SWC scientists inspire ripples of curiosity at local school
By Hyewon Kim
As SWC Microscopy Specialist Peter Gordon shone a UV torch into a bottle of tonic water, the classroom filled with gasps as the clear liquid turned blue. The tonic water served as a prop to explain fluorescence, a concept neuroscientists take advantage of to label populations of neurons or subcellular structures such as nuclei. This was just one of many “aha” moments during a recent SWC trip to a secondary school in London.
Sharing our science with students
Following our visits in 2019 and 2022, SWC volunteers went along to Greenford in West London earlier this month for another day filled with science and activities in celebration of the William Perkin CofE High School Founder’s Day. Three years ago, students learned to debunk common myths about the brain, saw a robot demonstration by SWC volunteers, and engaged in a microfluidics exercise. Last year, students participated in hands-on activities ranging from a cerebellar adaptation experiment to a Mindflex game and a chance to control someone’s arm with their brain.
This year, the theme of the day was “Chemical Attractions”, which offered the perfect chance to showcase the excellent work of the SWC Microscopy and Histology team. Peter and Histology Research Scientist Jessica Broni-Tabi devised engaging activities for Year 10 students to get a glimpse of the important role chemistry plays in visualising the brain. “I enjoy it when we have student visits to the lab and this was an opportunity to go into a bit more detail about various aspects of the work I do and include some practical elements,” Peter shared.
Making complex concepts accessible
Jessica felt strongly about engaging with schools to highlight opportunities within science. When developing her activity for the students Jessica “thought about the theme of the event and how it links with the chemicals [she] uses day to day.” She decided on an exercise where the students could identify whether a given brain tissue is from a human, mouse, or a pig by looking at it under the light microscope. To draw in the students more, she related the chemical processes to real life experiences such as hospital pathology labs.
During his presentation about microscopy, Peter demonstrated to students an ‘acrylic bread loaf’. The loaf consisted of slices through which he shined a UV torch to show how each laser-cut slice can be lit up individually. “When explaining 3D imaging or clearing, I tend to use metaphors,” he explained. “I don’t always know the technical elements to imaging and I find it easier to remember things visually, therefore, a loaf of bread.”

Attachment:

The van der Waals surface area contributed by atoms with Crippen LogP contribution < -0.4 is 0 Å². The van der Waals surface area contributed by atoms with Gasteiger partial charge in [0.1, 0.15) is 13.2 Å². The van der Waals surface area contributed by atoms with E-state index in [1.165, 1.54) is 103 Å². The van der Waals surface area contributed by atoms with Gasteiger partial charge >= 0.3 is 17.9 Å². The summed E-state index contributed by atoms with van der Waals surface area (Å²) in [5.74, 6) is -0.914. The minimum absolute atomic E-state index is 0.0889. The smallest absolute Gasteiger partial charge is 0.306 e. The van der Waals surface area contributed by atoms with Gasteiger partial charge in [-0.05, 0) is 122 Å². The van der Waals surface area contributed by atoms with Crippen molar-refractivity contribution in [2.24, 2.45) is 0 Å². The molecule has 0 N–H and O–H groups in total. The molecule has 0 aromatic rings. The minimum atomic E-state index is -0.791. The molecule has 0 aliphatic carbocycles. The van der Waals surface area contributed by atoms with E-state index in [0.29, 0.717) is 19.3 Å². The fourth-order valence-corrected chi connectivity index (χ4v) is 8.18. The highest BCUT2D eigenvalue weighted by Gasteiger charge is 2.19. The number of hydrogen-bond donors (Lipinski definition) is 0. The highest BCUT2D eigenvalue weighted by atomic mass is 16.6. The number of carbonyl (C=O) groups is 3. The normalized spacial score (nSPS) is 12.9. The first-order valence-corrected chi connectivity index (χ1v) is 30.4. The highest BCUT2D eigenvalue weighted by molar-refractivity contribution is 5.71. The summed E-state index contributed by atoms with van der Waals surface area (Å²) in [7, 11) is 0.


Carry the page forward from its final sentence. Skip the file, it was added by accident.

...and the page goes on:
Strength in reflections
At the end of each workshop, the students were asked to write a postcard to their future selves about what they would like to remember from their experience. Feedback from the students was encouraging and provided direction for our future engagement activities.
“Today I learnt that some dyes will only attract to certain cells and that you can mutate animals to glow in the dark. This is also a way to find cancers and what stage it is at. I loved it!”, shared one student. “What I found interesting was to learn about fluorescence and to turn parts of tissue invisible in order to scan it and see it better. I found it cool to see different animal tissue under the microscope,” shared another.
For the Microscopy and Histology team, the volunteering experience was worthwhile and rewarding. Envisioning possible future scientists was an energising thought Jessica took away from the day. She also learned from the questions that the students asked. “I realised I had to change my communication and language to make more impact throughout the sessions,” she shared. Peter gave a few words of encouragement to upcoming volunteers: “You have no idea how far your time with them will ripple into their future decisions. When a kid realises their ideas are valid and not silly, that can have quite a big impact on them.”
To reach more students in the future, the SWC is expanding our engagement activities to teachers. Next month, we are participating in the Teachers Hub at the Big Bang Fair in Birmingham with the goal of empowering teachers with neuroscience and AI lesson plans. Following on from a successful pilot event for teachers in April at SWC, we hope to continue building relationships with teachers and, in turn, budding neuroscientists across the UK and around the world.
“It’s really rewarding to see the students get excited and think creatively about what the possibilities are,” Peter remarked. As we reflect on SWC’s engagement with students of diverse ages and backgrounds, as well as members of the immediate Fitzrovia community and greater London, it becomes clear that the impact of a scientist lies not only in traditional metrics, but also in “forg[ing] much deeper connections with wider society”. For Jessica, the impact lay in “demystifying what we do in the labs and the sense of giving back.”